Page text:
A picture of unsustainability
A number of politicians have promoted the idea of a Taiwan consensus. However, a clear consensus already exists in Taiwan.
Taiwanese want to maintain a democracy and they do not want to be part of the People’s Republic of China.
Given this consensus, what exactly is the problem in Taiwan’s politics?
The problem relates to a struggle for power between two parties under the constitutional system of the Republic of China.
The two parties were established in vastly different historical circumstances and their views are very hard to reconcile.
There are many other important issues which have a more direct impact on the daily lives of people in Taiwan, though.
These are the issues on which Taiwanese should seek to build a consensus.
The key issues are ecological integrity and economic inequality.
Taiwan is a relatively small and densely populated island. It regularly suffers from typhoons and earthquakes.
It is entirely dependent on imported energy and resources to sustain its economy.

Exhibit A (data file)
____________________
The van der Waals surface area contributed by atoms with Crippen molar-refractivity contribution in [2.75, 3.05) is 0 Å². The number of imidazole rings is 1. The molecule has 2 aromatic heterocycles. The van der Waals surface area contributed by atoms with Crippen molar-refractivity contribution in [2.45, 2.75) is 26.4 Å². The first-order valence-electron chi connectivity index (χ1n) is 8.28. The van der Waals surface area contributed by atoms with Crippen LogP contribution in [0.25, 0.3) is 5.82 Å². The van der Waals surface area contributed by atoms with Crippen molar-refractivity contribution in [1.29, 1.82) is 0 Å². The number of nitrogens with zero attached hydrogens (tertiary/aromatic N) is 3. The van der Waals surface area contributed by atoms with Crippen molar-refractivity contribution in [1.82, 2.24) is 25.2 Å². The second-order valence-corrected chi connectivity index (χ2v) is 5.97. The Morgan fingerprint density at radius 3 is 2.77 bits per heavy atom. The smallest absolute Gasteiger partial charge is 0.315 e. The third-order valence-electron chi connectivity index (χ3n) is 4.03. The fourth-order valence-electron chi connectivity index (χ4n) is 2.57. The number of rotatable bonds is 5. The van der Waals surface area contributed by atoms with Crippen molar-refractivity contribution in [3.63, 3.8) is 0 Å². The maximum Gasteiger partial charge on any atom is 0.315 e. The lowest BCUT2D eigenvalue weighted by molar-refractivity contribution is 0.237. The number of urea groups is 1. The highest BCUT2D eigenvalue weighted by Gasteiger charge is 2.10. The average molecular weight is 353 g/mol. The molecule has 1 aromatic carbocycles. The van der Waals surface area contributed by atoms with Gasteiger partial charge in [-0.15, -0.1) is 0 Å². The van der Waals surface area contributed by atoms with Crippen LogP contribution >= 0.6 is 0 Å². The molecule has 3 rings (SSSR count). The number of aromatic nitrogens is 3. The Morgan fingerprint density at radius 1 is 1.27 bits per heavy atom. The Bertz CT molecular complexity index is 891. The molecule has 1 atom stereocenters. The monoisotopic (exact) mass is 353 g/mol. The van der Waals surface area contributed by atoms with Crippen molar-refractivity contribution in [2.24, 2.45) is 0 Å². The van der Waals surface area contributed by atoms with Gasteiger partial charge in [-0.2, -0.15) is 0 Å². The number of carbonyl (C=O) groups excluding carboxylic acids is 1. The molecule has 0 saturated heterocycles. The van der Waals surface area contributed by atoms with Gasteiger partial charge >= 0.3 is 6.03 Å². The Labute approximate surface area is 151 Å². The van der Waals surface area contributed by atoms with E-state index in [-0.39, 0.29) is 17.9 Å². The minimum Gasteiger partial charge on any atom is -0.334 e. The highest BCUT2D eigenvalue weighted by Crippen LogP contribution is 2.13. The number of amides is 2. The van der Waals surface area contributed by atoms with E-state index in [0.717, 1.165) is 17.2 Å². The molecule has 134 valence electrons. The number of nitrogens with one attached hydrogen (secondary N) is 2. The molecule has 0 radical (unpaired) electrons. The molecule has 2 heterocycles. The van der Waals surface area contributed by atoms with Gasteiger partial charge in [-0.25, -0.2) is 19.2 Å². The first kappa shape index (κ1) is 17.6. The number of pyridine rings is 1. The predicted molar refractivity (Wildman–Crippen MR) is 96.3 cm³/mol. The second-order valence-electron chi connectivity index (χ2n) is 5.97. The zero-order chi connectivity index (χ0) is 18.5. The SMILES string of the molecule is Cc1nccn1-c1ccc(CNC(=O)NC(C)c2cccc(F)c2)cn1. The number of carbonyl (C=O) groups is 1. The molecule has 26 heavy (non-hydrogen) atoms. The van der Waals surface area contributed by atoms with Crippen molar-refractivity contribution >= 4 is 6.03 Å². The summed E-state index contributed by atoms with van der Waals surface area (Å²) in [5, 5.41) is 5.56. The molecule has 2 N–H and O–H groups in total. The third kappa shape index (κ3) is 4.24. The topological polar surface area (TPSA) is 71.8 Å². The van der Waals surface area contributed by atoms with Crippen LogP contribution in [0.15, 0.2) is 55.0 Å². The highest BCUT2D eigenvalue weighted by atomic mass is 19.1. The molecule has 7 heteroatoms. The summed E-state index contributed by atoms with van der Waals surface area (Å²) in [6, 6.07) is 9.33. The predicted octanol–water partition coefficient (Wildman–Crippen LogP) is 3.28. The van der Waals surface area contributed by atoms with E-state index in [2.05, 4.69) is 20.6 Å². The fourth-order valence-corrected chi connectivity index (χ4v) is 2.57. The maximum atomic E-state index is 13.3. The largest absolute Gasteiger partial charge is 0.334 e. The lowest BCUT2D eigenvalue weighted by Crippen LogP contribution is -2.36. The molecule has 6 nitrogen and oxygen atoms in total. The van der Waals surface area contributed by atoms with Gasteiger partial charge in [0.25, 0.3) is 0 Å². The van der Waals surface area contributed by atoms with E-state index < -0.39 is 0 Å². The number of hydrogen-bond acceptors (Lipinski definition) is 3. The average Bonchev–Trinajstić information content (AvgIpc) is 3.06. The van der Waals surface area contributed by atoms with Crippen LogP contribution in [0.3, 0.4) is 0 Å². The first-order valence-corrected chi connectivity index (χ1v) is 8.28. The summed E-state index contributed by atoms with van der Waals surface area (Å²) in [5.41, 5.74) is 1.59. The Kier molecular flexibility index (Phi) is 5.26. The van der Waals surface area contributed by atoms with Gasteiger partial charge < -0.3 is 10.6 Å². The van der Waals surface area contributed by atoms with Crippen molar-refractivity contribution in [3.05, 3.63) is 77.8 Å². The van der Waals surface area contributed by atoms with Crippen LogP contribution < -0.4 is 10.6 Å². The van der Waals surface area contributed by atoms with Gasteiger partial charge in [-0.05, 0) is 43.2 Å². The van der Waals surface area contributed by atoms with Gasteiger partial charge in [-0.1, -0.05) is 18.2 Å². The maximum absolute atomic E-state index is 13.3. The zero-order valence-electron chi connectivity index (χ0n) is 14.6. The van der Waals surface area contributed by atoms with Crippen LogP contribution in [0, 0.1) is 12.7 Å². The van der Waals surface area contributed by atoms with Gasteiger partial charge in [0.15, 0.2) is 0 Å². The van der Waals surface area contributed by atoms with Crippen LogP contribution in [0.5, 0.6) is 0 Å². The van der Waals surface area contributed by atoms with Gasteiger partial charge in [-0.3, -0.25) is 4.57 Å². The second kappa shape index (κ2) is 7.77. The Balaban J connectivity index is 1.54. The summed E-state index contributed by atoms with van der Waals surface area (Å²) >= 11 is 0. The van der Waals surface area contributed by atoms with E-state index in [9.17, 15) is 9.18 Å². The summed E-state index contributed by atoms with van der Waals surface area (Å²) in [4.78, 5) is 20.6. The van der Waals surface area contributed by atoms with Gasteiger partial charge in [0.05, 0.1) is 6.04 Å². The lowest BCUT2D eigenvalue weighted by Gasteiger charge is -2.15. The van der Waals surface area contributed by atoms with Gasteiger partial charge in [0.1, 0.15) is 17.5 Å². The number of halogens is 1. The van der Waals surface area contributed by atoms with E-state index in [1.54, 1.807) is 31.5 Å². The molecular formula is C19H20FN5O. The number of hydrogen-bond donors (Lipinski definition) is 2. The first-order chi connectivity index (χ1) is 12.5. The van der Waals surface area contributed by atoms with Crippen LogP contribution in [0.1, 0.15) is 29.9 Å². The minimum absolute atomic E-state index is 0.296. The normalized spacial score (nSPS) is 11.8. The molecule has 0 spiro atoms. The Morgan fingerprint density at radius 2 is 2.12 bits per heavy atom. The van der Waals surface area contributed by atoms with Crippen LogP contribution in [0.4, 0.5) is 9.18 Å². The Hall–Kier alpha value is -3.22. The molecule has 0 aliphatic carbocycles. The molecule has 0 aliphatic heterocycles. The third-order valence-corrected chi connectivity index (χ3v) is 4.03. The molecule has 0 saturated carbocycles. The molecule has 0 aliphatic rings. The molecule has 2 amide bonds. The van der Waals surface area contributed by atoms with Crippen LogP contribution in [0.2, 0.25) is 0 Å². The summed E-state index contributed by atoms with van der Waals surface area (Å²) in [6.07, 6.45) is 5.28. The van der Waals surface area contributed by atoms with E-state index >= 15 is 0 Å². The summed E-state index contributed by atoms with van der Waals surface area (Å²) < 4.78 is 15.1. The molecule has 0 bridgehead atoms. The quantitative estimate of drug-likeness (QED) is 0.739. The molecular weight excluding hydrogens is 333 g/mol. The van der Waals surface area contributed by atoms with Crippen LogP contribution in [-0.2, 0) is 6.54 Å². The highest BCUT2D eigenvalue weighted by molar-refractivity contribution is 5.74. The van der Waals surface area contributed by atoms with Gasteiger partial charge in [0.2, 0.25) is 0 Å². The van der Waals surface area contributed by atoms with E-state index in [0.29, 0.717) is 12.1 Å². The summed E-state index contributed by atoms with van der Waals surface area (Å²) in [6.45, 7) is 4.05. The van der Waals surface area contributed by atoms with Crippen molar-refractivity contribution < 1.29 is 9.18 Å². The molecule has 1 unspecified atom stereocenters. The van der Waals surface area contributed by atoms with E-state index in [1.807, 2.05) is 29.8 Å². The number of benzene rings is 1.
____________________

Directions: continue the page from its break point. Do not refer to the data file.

Climate change is likely to have an increasingly costly impact on Taiwan in the next few decades.
All this adds up to a frightening picture of unsustainability.
Furthermore, Taiwan used to be one of the most egalitarian countries in the world.
However, in recent years the divide between rich and poor has widened. Youth face a future of low-paid and insecure work.
They are increasingly locked out of the possibility of owning their own homes.
The real consensus that Taiwan needs is for everyone to come together and work on the critical issues of ecology and equality.
When the people of Taiwan unite around these key issues, they will truly be safeguarding Taiwan’s future.